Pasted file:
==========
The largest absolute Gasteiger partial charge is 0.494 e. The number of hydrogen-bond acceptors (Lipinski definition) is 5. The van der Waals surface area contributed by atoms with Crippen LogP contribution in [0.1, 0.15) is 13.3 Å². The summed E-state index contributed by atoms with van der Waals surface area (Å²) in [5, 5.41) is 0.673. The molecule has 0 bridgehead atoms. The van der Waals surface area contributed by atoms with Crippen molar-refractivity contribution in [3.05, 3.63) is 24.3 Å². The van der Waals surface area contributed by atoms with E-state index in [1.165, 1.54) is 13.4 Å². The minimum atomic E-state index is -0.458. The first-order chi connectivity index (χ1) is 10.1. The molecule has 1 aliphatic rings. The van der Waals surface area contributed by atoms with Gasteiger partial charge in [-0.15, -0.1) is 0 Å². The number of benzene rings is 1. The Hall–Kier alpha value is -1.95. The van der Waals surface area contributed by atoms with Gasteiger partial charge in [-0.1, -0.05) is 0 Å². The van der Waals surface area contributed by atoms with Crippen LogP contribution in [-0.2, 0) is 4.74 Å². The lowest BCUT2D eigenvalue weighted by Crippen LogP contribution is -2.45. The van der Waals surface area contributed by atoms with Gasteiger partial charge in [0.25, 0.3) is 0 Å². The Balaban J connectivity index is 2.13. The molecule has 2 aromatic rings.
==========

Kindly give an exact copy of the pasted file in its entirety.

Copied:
The largest absolute Gasteiger partial charge is 0.494 e. The number of hydrogen-bond acceptors (Lipinski definition) is 5. The van der Waals surface area contributed by atoms with Crippen LogP contribution in [0.1, 0.15) is 13.3 Å². The summed E-state index contributed by atoms with van der Waals surface area (Å²) in [5, 5.41) is 0.673. The molecule has 0 bridgehead atoms. The van der Waals surface area contributed by atoms with Crippen molar-refractivity contribution in [3.05, 3.63) is 24.3 Å². The van der Waals surface area contributed by atoms with E-state index in [1.165, 1.54) is 13.4 Å². The minimum atomic E-state index is -0.458. The first-order chi connectivity index (χ1) is 10.1. The molecule has 1 aliphatic rings. The van der Waals surface area contributed by atoms with Gasteiger partial charge in [-0.15, -0.1) is 0 Å². The number of benzene rings is 1. The Hall–Kier alpha value is -1.95. The van der Waals surface area contributed by atoms with Gasteiger partial charge in [-0.1, -0.05) is 0 Å². The van der Waals surface area contributed by atoms with Crippen LogP contribution in [-0.2, 0) is 4.74 Å². The lowest BCUT2D eigenvalue weighted by Crippen LogP contribution is -2.45. The van der Waals surface area contributed by atoms with Gasteiger partial charge in [0.25, 0.3) is 0 Å². The Balaban J connectivity index is 2.13. The molecule has 2 aromatic rings.